Beyond the Visual: Blindness and Expanded Sculpture has been awarded £250,000 from the Arts and Humanities Research Council’s (AHRC) first Exhibition Fund.
The project, which is a collaboration between Ken Wilder and Aaron McPeake (both University of the Arts London), Clare O’Dowd from the Henry Moore Institute, and the disability-led arts organisation Shape Arts, will research how to enhance blind people’s experience of art museums.
Christopher Smith, executive chair at the AHRC, said: “As audiences and venues change, and as we seek to be more inclusive and bring our culture to everyone, the nature of how we stage and curate exhibitions needs to evolve.
"This project will unlock fresh ways for different and often overlooked audiences to experience our historical and cultural heritage, ensuring its value can be fully appreciated by many more people, but they will also inform all of our exhibition making. This represents another step in AHRC’s commitment to equality, diversity and inclusion and to supporting our brilliant and innovative museums and galleries.”
The three-year project will comprise public engagement events, a research season from October 2024 until March 2025 and culminate in a major exhibition in November 2025 at the Henry Moore Institute in Leeds together with Chelsea College of Arts and Shape Arts.
Beyond the Visual will explore engagements with contemporary sculpture using senses other than sight, challenging the dominance of sight in the making and appreciation of art.
The exhibition will foreground work by blind and partially blind artists, and the project aims to generate the first international database of blind and partially blind sculptural artists.
The exhibition will be the first major UK-based sculpture show predominantly featuring works by blind or partially blind artists within a national institution.
Ken Wilder and Aaron McPeake are central to the project as two artists who have been collaborating for nearly two decades since they first met during their PhD studies at Chelsea College of Arts.
Together, they question the assumption that art appreciation and creation are confined to those with full visual perception.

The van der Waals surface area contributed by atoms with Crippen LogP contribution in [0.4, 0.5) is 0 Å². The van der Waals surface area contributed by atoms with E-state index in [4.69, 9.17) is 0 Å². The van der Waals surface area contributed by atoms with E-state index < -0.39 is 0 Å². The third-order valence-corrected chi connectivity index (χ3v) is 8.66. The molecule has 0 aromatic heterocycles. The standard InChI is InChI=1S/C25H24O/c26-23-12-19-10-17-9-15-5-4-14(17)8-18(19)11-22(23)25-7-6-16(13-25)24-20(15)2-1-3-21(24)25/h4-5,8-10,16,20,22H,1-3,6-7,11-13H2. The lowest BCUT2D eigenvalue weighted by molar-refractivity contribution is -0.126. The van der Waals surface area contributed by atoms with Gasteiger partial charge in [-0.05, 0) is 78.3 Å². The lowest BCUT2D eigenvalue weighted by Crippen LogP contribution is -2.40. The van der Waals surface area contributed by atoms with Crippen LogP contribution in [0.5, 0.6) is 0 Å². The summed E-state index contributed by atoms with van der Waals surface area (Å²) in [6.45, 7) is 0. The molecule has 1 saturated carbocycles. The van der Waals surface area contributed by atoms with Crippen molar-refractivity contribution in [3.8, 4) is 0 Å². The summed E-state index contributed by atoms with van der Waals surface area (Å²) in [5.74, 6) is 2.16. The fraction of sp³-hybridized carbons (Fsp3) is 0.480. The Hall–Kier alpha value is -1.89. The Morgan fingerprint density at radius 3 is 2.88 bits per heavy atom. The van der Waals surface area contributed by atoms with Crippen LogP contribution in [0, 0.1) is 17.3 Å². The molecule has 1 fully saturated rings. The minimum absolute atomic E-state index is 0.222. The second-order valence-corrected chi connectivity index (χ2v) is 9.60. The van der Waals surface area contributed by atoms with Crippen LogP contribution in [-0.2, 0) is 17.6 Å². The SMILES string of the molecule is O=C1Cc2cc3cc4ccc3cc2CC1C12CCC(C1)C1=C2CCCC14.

Previously, Wilder and McPeake spearheaded an AHRC-funded network (with partners the Henry Moore Institute and Shape Arts) exploring non-sighted modes of engaging art, culminating in a public symposium hosted at London's Wellcome Collection.
Ken Wilder, reader in spatial design at Chelsea College of Arts, said: “I’m looking forward to co-curating Beyond the Visual with Dr McPeake and Henry Moore Institute Research Curator Dr Clare O’Dowd, in investigating the role that touch, sound, smell and proprioception – the perception or awareness of the position and movement of the body – play in engaging with sculpture.
"We want to ensure the exhibition offers a complete experience to the beholder, enhancing tactile and non-visual sensory interactions with the various artworks.
"Whilst blind and partially blind people have been identified as a primary audience, the exhibition is not intended only for the blind but open to all. Instead, it aims to not exclude an audience that is often marginalised by exhibitions in which visitors are not able to touch or interact with the works.”
Jeff Rowlings, head of programme at Shape Arts, said: “Beyond the Visual, in crystalising much needed research into exhibition form, promises to channel the agency of blind and partially sighted practitioners in exciting and varied ways.
"We are delighted to support its progress and look forward to the opportunities it affords around new curatorial approaches and audience experiences.”
The exhibition Beyond the Visual will open at the Henry Moore Institute in November 2025 and run until March 2026 and will be accompanied by an extensive public engagement programme.